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We are a family of fifteen: eight already with Jesus and seven in desperate need of Him. This is the story God is writing in our lives. Proverbs 16:9

Wednesday, March 11, 2015

New Eyes

The woman through the first door, who's delicate hands literally poured various drops into my eyes, reminded me so much of my Grandmother. "You are going to love this." she said.

I was nervous. My game plan was to go to my happy place ---the mountain of my childhood--- and remember the sway of the hammock, the sound of the tree canopy in the breeze, and the smell of clean air. It was a good place and a good plan, but as I took my place under the first ominous laser and temporarily lost my vision, I felt hoisted out of there for a bit. The nurse who calmly stated, "12 more seconds... now 5 more seconds" nudged me back. I am sure I left nail prints in the armrests anyway. Then, I went to another room with another laser. I tried to glance through the glass opening in the wall, knowing on the other side, Micah and a dear friend of mine were waiting and watching.

When I was six years old, my teacher called my mother and told her I was struggling to see the chalkboard. Shortly thereafter, I became the proud owner of a pair of blue on the top (like eyeshadow) and pink on the bottom (like blush) glasses. Following the various fashion trends (if you call forrest green/black speckled, maroon, and black rectangle trendy), I have remained in glasses since then. I have tried contact lenses over the last twenty+ years but those brought me some problems. Once, I fell asleep with them in and woke up with a severely scratched cornea. It gave me I-want-to-punch-a-hole-in-the-wall pain and a long recovery. In the last ten years or so, my vision had deteriorated to such a degree that I could not even see the big "E" on the wall with a side of astigmatism. I have been notorious for taking out contact lenses at night without securing my glasses first. While this scene can be humorous for those with good vision, it is terribly inconvenient since I must search two inches away from surfaces until I find them.

I wasn't sure what to think when my husband suggested that maybe I would benefit from Lasik surgery. I have heard great things and not-so-great things. If it worked well, I imagined it would be fantastic. I read all the stuff on the internet... because again, that is what I do these days. "Lasik Gone Wrong" was my preferred search phrase. I had pretty realistic expectations. I prayed nothing terrible would happen.

After the second laser finished and the smell of laser-ed ~whatever part of my eye the doc laser-ed~ cleared (gag), I sat up and immediately glanced at the clock on the wall. I noticed the 5 first. I saw it clearly except for a small bit of blurriness.

After a half-drugged ride home with my Lasik-curious friend who so kindly helped me eat without opening my eyes so much, I returned home. I kept my eyes closed for 5 hours. Then, at 11 p.m., I opened them. No glasses, no contacts, and I could see EVERYTHING.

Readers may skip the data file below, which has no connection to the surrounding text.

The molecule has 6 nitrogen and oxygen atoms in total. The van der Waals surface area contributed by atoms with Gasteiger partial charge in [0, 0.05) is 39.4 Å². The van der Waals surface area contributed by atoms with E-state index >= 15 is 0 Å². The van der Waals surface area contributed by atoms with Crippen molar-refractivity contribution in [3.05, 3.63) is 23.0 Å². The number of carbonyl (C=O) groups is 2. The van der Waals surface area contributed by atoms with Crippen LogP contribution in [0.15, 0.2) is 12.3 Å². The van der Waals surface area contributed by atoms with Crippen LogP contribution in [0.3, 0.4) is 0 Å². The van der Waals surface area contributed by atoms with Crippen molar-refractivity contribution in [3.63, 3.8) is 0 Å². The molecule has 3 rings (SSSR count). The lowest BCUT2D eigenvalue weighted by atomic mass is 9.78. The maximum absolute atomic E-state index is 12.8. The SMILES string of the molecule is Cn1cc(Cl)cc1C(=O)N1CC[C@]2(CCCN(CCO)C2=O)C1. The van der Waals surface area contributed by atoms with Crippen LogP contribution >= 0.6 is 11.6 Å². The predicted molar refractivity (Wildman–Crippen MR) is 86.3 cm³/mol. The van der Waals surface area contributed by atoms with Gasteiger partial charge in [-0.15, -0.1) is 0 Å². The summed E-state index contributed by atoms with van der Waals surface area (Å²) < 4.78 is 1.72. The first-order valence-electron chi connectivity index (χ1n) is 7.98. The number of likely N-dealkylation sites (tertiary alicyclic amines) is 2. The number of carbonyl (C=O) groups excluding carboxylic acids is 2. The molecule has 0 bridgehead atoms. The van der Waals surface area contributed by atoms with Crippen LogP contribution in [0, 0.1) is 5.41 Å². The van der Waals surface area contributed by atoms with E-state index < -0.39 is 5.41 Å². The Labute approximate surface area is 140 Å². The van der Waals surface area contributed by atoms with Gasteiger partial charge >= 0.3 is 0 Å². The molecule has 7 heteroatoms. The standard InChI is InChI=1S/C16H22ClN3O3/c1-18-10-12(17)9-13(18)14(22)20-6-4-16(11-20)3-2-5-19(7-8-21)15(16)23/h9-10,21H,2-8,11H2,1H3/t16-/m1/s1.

The only reason vision correction seems so wonderful is because I have lived the majority of life not being able to see well. The other day, I got caught between a seeing-eye dog and his owner in World Market. Suffice it to say, they tried to take me home with them! ---That sweet doggy didn't get an A for the day though his owner took it all in stride. She and I had a good, hearty laugh together. What would sight mean for her? Then, I think of the blind men in Matthew 20 as well as others who got the Lasik treatment ~only far better~ from the One who created eyeballs and corneas in the first place. While the ailments may differ, the ministry of Jesus is full of healing. That is something I know something about first hand as well. The thing that seems to be true about each individual is that they all know they need help. They cried out, "Lord, have mercy on us, Son of David!"

When you know you need it, it is what you say.

Even though I have been given eyes to see, I think of 1 Corinthians 13:12 often:

For now we see in a mirror dimly, but then face to face. Now I know in part; then I shall know fully, even as I have been fully known. 

The older I get and the more I know of myself, the more I experience just how many blinding facets of this life hinder clear vision. But He knows. And one day, faith will be sight. Then and only then will I realize the true dimness of the mirror.

The scripture above falls in a section quoted often about love. The only person that has ever fulfilled the descriptions of true love in 1 Cor. 13 is the One who's name is Love. It is difficult to imagine anyone loving so completely and simultaneously well. One day, I will see the Him face to face. If there is any clue about just how brilliant that scene, I imagine it will be much like John's experience in the book of Revelation when he first sees the One speaking to him. "I fell at his feet as though dead," he says. And Jesus will lift my chin and say, "Fear not." I believe my happy place will be changed forever... help my unbelief.

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